The Catholic Charities St. Patrick’s Soup Kitchen in Pottsville, seeing a growing need for its services during the Coronavirus crisis, has found a creative way to keep serving.
In addition to serving the homeless, and those with mental health issues or other health challenges, the soup kitchen now is seeing more people who – because of layoff or other hardship – don’t have the financial means to eat properly.
“Many of our patrons are a vulnerable population,” said Terry Alexander, the kitchen’s coordinator. “They struggle when things are going well and now they will be even more vulnerable.”
Her determination to keep meeting their need is clear. “We might not have our volunteers right now, but the patrons still have me,” she said, “and I’ll make sure they get fed.”
Since the start of the pandemic, Terry has been cooking, serving and handling cleanup virtually single-handedly. She spends each afternoon cooking, then puts the food in take-out containers. The patrons start to file in at 5 p.m. and she hands out the food packages for an hour. After that, she cleans up and sanitizes everything, often finishing about 8 p.m.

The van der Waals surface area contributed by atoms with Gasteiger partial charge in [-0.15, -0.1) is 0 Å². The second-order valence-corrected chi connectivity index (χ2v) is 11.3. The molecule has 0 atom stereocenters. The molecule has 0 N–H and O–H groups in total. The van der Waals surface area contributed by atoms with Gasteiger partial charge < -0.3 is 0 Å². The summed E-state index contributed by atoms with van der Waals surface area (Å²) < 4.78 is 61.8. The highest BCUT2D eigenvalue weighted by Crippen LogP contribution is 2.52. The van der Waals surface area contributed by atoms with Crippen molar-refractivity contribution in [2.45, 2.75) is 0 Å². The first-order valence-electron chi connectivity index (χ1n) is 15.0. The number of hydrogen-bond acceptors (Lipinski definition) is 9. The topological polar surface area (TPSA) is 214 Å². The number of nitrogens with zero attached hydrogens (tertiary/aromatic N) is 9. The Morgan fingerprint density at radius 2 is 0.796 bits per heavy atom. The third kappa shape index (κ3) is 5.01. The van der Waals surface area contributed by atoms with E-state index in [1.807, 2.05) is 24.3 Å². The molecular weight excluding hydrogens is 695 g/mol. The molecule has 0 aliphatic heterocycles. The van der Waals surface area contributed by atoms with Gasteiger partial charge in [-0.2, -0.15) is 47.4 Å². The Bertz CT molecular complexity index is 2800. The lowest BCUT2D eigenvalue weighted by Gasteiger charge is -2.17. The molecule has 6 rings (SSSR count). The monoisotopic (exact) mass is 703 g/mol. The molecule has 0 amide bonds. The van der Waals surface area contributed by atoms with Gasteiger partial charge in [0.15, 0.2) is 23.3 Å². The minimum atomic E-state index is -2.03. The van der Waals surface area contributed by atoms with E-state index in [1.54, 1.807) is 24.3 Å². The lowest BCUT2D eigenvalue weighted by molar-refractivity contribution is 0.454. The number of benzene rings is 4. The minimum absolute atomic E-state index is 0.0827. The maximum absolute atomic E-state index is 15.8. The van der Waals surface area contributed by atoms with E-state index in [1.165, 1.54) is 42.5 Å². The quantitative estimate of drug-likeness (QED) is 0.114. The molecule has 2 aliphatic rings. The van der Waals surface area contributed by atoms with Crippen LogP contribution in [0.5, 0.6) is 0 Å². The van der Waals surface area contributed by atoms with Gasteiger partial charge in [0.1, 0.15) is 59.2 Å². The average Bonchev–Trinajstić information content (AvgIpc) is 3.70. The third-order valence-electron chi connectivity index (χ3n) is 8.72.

The number of meals served, which in the past was about 35 to 40 per day, has grown to 60 to 70 takeout meals on some days. Meals are served Sunday through Thursday.
Alexander also helps another local non-profit organization, cooking, bagging and delivering lunches to more than 160 children every weekday.
If you are able to help Catholic Charities continue its food service to the hungry in Pottsville, consider making a financial donation by visiting the Catholic Charities website at www.catholiccharitiesad.org.